2- have a spreadsheet with money management practises. maybe sticking to under 1% for a few years is a good idea
3- know what your game is, are you a scalper (let me add there are short term methods which i use which can be very profitable, but they tire you out) Sitting in front of screens all day is not my idea of fun. So i have higher time frames. Hint: be versatile, have money with different brokers, use different strategies etc
4- start slow, then as you have made double what you started with, save that and go with higher risk and continue to pull out and save or reinvest elsewhwere
okay thats enough from me.. adios and bon chance

We are all faced with a series of great opportunities, brilliantly disguised as unsolvable problems - John W Gardener
James_Bond
Nov 05 2012 at 15:09
posts 556
Jaypipin posted:
1- have a fool proof strategy that you bought or borrowed or created then test it till the cows come home, then demo it till your blue in the face. Start a myalpari account, you can then create a demo through that portal and the demo runs till infinity, well until left alone for more than a month. Most brokers only offer 1 month, which is understandable.
2- have a spreadsheet with money management practises. maybe sticking to under 1% for a few years is a good idea
3- know what your game is, are you a scalper (let me add there are short term methods which i use which can be very profitable, but they tire you out) Sitting in front of screens all day is not my idea of fun. So i have higher time frames. Hint: be versatile, have money with different brokers, use different strategies etc
4- start slow, then as you have made double what you started with, save that and go with higher risk and continue to pull out and save or reinvest elsewhwere
okay thats enough from me.. adios and bon chance


Excellent and very safe approach! I would add that sometimes you can get ahead of yourself, so always take a minute and look at your progress - don't rush to trade real money nor take big risks.

David (RollingStones74)
Nov 12 2012 at 06:49
posts 76
Jaypipin posted:
1- have a fool proof strategy that you bought or borrowed or created then test it till the cows come home, then demo it till your blue in the face. Start a myalpari account, you can then create a demo through that portal and the demo runs till infinity, well until left alone for more than a month. Most brokers only offer 1 month, which is understandable.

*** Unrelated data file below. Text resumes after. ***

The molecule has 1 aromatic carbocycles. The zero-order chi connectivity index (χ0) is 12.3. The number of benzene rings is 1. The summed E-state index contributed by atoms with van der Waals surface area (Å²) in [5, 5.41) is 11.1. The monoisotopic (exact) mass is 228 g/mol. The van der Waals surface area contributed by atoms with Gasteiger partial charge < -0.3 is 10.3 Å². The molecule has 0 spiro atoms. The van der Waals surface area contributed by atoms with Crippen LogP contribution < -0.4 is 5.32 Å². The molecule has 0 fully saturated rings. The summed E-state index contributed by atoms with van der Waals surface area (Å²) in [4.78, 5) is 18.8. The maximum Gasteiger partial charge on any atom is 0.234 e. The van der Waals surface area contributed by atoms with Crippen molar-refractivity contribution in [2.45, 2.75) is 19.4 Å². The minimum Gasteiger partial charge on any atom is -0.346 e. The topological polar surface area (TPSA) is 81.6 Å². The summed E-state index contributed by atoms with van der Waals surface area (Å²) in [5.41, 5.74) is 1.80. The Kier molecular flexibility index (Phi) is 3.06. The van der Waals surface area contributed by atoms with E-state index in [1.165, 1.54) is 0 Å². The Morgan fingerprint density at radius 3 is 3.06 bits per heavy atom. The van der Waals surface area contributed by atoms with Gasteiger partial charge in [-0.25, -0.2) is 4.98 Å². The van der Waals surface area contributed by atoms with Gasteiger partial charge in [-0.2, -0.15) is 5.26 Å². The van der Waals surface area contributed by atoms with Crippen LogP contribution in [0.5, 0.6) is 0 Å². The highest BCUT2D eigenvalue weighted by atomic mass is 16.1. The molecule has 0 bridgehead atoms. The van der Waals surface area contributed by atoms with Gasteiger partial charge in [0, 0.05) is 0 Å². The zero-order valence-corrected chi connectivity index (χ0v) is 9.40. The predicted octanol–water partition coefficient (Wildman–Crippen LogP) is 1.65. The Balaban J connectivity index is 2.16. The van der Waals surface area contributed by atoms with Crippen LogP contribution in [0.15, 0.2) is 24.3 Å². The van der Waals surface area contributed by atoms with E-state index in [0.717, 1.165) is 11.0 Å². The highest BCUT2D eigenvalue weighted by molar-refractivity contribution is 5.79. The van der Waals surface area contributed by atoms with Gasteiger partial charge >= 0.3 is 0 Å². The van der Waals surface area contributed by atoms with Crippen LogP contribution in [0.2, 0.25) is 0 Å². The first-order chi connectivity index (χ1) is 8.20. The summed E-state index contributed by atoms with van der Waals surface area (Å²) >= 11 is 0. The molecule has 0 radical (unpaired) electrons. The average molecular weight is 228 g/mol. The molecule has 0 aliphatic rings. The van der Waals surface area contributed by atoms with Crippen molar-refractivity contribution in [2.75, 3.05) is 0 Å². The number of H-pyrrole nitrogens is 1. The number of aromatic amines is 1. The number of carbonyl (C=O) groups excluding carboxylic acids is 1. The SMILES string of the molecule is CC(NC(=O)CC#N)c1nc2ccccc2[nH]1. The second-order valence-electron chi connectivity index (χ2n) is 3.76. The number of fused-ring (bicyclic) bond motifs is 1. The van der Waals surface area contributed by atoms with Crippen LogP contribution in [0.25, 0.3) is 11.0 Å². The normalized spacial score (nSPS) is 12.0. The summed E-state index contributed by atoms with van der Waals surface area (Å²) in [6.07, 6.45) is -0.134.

2- have a spreadsheet with money management practises. maybe sticking to under 1% for a few years is a good idea
3- know what your game is, are you a scalper (let me add there are short term methods which i use which can be very profitable, but they tire you out) Sitting in front of screens all day is not my idea of fun. So i have higher time frames. Hint: be versatile, have money with different brokers, use different strategies etc
4- start slow, then as you have made double what you started with, save that and go with higher risk and continue to pull out and save or reinvest elsewhwere


Well said! I would also add: continue learning. It's better when you see that you always have aims. Be it writing EA or using fundamental analysis.

If you want to end up with a nonaverage net worth, a “learn from someone else” attitude is paramount. Putting your ego aside and admitting that you don’t know it all isn’t easy, but it is the mindset of true winner ----Paul Tudor Jones.
Aaron (aaronmdr)
Dec 19 2012 at 07:35
posts 16
I suggest you search who are the traders who have consistently made money for the past 3-4 decades and are still around. As an earlier poster said, money/risk management is crucial. Focus on protecting your capital and the gains will follow. Trading is like poker, you need money to be in the game. Without money, you can't bet.